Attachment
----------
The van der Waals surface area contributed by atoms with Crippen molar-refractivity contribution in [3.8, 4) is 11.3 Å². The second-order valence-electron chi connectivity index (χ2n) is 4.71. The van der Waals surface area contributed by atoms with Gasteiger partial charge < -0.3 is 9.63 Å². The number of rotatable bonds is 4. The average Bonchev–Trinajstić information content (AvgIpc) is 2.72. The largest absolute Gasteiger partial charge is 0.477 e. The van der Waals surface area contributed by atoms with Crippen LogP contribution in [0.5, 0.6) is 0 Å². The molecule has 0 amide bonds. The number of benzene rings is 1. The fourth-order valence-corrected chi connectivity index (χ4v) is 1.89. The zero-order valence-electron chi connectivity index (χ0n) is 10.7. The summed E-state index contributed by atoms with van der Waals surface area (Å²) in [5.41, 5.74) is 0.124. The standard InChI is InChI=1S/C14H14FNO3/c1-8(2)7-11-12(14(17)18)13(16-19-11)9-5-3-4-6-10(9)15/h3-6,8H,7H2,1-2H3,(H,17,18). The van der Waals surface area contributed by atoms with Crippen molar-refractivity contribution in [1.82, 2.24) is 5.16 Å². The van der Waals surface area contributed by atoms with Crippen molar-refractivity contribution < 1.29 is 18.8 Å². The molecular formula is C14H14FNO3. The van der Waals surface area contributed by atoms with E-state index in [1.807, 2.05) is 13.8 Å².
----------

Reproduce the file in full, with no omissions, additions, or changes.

The van der Waals surface area contributed by atoms with Crippen molar-refractivity contribution in [3.8, 4) is 11.3 Å². The second-order valence-electron chi connectivity index (χ2n) is 4.71. The van der Waals surface area contributed by atoms with Gasteiger partial charge < -0.3 is 9.63 Å². The number of rotatable bonds is 4. The average Bonchev–Trinajstić information content (AvgIpc) is 2.72. The largest absolute Gasteiger partial charge is 0.477 e. The van der Waals surface area contributed by atoms with Crippen LogP contribution in [0.5, 0.6) is 0 Å². The molecule has 0 amide bonds. The number of benzene rings is 1. The fourth-order valence-corrected chi connectivity index (χ4v) is 1.89. The zero-order valence-electron chi connectivity index (χ0n) is 10.7. The summed E-state index contributed by atoms with van der Waals surface area (Å²) in [5.41, 5.74) is 0.124. The standard InChI is InChI=1S/C14H14FNO3/c1-8(2)7-11-12(14(17)18)13(16-19-11)9-5-3-4-6-10(9)15/h3-6,8H,7H2,1-2H3,(H,17,18). The van der Waals surface area contributed by atoms with Crippen molar-refractivity contribution in [1.82, 2.24) is 5.16 Å². The van der Waals surface area contributed by atoms with Crippen molar-refractivity contribution < 1.29 is 18.8 Å². The molecular formula is C14H14FNO3. The van der Waals surface area contributed by atoms with E-state index in [1.807, 2.05) is 13.8 Å².